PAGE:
Oatcakes is something I posted a long time ago, back when my blog was less than six months old, and while I would normally edit the original post I feel that these really deserve a bit of attention. It may sound silly but they are probably one of the things I miss the most from back in England… or at least I did, before the company which makes them changed their recipe and now they’re much too “smooth”. You very rarely see them in France, and for an oatcake-lover such as myself, a solution was needed.
I should point out here that yes – it is indeed spelt “oatcake”, and not “oat cake”, as I once thought; nor does it really resemble a cake, more of a biscuit or crisp flat bread. Traditionally cooked on a griddle, they can alternatively be baked on a tray in the oven and the recipe couldn’t be more simple.
Their history is pretty interesting too:
Scottish soldiers in the 14th century carried a metal plate and a sack of oatmeal. According to contemporary accounts, one would heat the plate over fire, moisten a bit of oatmeal and make a cake to “comfort his stomach. Hence it is no marvel that the Scots should be able to make longer marches than other men.”
Traditionally, these were eaten with almost every meal in Scotland as a major source of carbohydrate, though from the 19th century onwards they were more commonly served as accompaniments to meat, fish and soup dishes. These days, they’re usually eaten for breakfast – and it’s something which wasn’t uncommon at my breakfast table when I was a teen, which is probably where I developed my love of them.
I’m glad I decided to post about them again because truly – more people need to try these wonderful little things. I actually find this version far preferable to the store-bought variety now so do give them a try if you get a chance!
[learn_more caption=”Video Recipe”]
A crisp, savoury oatcake; perfect with a little butter and cheese for breakfast or as a snack.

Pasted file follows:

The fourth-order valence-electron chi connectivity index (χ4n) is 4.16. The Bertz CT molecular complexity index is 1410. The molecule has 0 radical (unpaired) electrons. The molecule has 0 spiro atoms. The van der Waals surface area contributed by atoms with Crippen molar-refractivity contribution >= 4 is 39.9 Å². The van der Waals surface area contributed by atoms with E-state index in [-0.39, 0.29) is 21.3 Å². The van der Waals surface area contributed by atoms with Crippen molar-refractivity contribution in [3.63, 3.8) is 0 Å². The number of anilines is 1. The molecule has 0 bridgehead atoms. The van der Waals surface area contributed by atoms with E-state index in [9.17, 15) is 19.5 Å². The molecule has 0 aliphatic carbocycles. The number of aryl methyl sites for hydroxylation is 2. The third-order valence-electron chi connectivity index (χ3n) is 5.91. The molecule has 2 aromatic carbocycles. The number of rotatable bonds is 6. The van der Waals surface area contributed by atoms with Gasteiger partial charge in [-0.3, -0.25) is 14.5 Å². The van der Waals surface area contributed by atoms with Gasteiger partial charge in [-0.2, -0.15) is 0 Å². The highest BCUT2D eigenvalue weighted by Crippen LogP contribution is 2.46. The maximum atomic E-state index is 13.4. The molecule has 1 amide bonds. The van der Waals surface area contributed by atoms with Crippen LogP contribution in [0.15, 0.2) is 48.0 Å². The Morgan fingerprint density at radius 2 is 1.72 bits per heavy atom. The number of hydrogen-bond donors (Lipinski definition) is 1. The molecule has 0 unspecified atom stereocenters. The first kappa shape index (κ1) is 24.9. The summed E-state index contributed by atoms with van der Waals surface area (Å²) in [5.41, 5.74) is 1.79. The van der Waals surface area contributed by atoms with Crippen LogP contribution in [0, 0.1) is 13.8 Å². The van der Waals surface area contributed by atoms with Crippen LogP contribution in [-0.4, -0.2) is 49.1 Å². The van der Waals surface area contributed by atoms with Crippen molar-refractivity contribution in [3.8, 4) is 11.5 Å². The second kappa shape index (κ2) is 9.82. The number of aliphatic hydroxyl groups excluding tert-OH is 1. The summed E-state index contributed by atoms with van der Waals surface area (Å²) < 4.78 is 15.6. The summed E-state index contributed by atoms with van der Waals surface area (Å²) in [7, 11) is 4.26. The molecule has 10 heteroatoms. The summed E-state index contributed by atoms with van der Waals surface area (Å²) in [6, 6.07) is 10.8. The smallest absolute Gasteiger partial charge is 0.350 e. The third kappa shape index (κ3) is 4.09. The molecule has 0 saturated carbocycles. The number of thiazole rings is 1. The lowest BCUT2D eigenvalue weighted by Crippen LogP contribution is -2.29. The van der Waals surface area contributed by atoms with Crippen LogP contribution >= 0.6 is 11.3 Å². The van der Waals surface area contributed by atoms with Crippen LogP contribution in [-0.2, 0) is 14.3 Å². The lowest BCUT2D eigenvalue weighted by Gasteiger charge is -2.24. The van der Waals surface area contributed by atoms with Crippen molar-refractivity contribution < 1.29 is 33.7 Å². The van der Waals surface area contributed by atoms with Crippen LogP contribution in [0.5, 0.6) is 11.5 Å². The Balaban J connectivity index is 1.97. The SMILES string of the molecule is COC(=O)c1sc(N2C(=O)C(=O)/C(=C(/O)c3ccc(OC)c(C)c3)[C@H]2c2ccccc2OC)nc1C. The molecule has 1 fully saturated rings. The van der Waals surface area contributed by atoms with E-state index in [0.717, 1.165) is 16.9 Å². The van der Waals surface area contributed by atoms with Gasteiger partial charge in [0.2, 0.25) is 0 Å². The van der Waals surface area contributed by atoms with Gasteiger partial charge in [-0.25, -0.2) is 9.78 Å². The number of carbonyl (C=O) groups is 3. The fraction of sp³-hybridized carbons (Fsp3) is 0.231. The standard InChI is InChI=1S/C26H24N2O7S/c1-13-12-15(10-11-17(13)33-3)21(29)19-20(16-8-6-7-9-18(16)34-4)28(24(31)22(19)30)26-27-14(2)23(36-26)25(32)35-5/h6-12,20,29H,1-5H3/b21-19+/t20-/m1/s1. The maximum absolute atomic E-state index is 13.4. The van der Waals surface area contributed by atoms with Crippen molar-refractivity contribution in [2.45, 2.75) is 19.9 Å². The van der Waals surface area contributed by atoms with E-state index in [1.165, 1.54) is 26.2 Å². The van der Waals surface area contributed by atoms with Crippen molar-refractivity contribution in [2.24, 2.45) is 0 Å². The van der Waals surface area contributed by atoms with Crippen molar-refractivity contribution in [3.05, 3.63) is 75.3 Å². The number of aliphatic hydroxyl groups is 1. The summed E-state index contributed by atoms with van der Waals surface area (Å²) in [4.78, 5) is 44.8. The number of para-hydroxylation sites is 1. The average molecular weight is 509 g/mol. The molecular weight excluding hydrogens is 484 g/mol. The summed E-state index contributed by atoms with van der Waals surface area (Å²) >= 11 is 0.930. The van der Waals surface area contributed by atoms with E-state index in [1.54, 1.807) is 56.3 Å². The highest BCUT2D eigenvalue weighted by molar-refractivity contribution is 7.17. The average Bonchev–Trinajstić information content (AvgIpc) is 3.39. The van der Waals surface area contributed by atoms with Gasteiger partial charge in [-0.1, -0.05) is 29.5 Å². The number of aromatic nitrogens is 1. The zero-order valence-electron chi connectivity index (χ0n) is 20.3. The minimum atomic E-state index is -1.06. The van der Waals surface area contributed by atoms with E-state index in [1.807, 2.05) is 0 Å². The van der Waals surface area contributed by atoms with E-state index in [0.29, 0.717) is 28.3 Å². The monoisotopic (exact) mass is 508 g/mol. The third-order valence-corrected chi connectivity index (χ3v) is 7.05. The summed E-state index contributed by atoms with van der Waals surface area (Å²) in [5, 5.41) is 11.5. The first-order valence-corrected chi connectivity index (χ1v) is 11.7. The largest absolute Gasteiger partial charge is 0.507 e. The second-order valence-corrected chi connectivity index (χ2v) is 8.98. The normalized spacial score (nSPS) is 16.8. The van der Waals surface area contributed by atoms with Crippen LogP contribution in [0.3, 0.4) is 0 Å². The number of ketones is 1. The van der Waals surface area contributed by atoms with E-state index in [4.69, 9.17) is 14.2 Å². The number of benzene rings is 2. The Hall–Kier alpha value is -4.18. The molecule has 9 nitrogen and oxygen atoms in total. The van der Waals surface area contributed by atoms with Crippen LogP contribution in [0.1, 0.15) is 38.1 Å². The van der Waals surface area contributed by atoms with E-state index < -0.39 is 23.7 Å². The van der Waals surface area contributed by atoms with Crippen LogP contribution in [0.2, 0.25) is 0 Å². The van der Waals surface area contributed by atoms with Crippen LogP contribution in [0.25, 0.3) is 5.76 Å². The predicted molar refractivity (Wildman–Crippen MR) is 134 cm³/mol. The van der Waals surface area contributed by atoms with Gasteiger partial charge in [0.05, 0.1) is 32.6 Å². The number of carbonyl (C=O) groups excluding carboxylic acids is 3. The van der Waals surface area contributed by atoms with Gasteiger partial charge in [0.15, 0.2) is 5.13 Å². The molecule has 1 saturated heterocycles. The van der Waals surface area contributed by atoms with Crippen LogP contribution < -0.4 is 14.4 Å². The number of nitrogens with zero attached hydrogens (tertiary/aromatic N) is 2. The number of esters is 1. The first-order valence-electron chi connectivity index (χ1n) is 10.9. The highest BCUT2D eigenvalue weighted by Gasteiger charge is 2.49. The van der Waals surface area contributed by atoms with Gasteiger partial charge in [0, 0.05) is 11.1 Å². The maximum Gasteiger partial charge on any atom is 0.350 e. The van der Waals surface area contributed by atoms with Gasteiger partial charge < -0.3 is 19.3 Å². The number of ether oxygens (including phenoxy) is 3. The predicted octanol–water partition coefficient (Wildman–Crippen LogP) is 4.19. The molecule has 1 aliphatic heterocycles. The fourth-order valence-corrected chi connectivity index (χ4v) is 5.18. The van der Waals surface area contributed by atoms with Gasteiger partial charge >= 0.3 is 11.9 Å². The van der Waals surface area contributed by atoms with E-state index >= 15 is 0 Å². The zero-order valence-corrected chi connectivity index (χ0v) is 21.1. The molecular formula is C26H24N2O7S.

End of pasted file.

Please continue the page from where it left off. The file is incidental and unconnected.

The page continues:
- - 220g Rolled Oats
- - 20g Butter
- - 2tsps Salt
- - 100ml Hot Water
- Start by preheating the oven to 190 degrees Celsius and then place the oats into a food processor and chop on high speed for about 15 seconds to ensure the oats are less coarse.
- Transfer the oats to a large bowl. Melt the butter and add to the bowl with the salt. Stir the butter into the oats, before adding the hot water and blending with the oats to form a stiff dough. Try to push the dough together into a crumbly ball, adding a bit more water if necessary to bind it, and turn onto a lightly floured surface.
- Roll the dough out until very thin - around 3mm. Using a round cookie cutter, cut the dough into discs and place on a baking sheet - no grease required.
- Place the trays into the oven and bake for between 15-20 minutes, flipping the oatcakes over half-way through baking to ensure an even colour. The finished oatcakes should not be brown, but rather a slightly darker colour than the original dough.
- When ready, remove and allow to cool on a wire rack.
!Gluten-FreeIf you want to ensure the oatcakes are completely gluten-free, please remember to check that the oats you buy are certified GF, as well as using a GF-flour when rolling them out. !StorageStore in an air-tight tin when cooled completely – enjoy with butter or other toppings of your choice for breakfast, or just as a snack!